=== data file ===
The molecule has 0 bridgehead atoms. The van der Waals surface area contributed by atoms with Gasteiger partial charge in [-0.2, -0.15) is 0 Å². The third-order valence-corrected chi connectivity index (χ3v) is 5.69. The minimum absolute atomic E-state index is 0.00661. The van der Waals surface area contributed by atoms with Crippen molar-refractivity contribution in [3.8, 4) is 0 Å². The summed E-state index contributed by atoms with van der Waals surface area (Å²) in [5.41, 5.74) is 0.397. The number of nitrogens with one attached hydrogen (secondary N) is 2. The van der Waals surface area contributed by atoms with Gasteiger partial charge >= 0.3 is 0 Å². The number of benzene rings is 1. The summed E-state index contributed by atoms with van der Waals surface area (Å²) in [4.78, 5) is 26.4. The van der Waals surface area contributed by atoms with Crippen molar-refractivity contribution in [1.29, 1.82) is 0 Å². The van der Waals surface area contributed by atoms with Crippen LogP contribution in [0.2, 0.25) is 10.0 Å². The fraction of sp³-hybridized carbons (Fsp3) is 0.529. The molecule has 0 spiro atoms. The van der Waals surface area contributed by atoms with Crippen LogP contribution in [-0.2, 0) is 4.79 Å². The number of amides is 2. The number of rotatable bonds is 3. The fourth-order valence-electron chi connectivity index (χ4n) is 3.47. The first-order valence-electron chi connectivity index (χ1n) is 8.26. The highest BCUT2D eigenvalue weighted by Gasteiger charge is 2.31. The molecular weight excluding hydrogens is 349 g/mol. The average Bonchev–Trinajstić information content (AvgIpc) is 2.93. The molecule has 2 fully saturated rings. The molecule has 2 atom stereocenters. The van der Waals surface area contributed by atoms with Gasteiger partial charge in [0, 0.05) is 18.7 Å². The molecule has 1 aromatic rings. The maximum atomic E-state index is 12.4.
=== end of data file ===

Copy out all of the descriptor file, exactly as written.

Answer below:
The molecule has 0 bridgehead atoms. The van der Waals surface area contributed by atoms with Gasteiger partial charge in [-0.2, -0.15) is 0 Å². The third-order valence-corrected chi connectivity index (χ3v) is 5.69. The minimum absolute atomic E-state index is 0.00661. The van der Waals surface area contributed by atoms with Crippen molar-refractivity contribution in [3.8, 4) is 0 Å². The summed E-state index contributed by atoms with van der Waals surface area (Å²) in [5.41, 5.74) is 0.397. The number of nitrogens with one attached hydrogen (secondary N) is 2. The van der Waals surface area contributed by atoms with Gasteiger partial charge >= 0.3 is 0 Å². The number of benzene rings is 1. The summed E-state index contributed by atoms with van der Waals surface area (Å²) in [4.78, 5) is 26.4. The van der Waals surface area contributed by atoms with Crippen molar-refractivity contribution in [1.29, 1.82) is 0 Å². The van der Waals surface area contributed by atoms with Crippen LogP contribution in [0.2, 0.25) is 10.0 Å². The fraction of sp³-hybridized carbons (Fsp3) is 0.529. The molecule has 0 spiro atoms. The van der Waals surface area contributed by atoms with Crippen LogP contribution in [-0.2, 0) is 4.79 Å². The number of amides is 2. The number of rotatable bonds is 3. The fourth-order valence-electron chi connectivity index (χ4n) is 3.47. The first-order valence-electron chi connectivity index (χ1n) is 8.26. The highest BCUT2D eigenvalue weighted by Gasteiger charge is 2.31. The molecular weight excluding hydrogens is 349 g/mol. The average Bonchev–Trinajstić information content (AvgIpc) is 2.93. The molecule has 2 fully saturated rings. The molecule has 2 atom stereocenters. The van der Waals surface area contributed by atoms with Gasteiger partial charge in [0, 0.05) is 18.7 Å². The molecule has 1 aromatic rings. The maximum atomic E-state index is 12.4.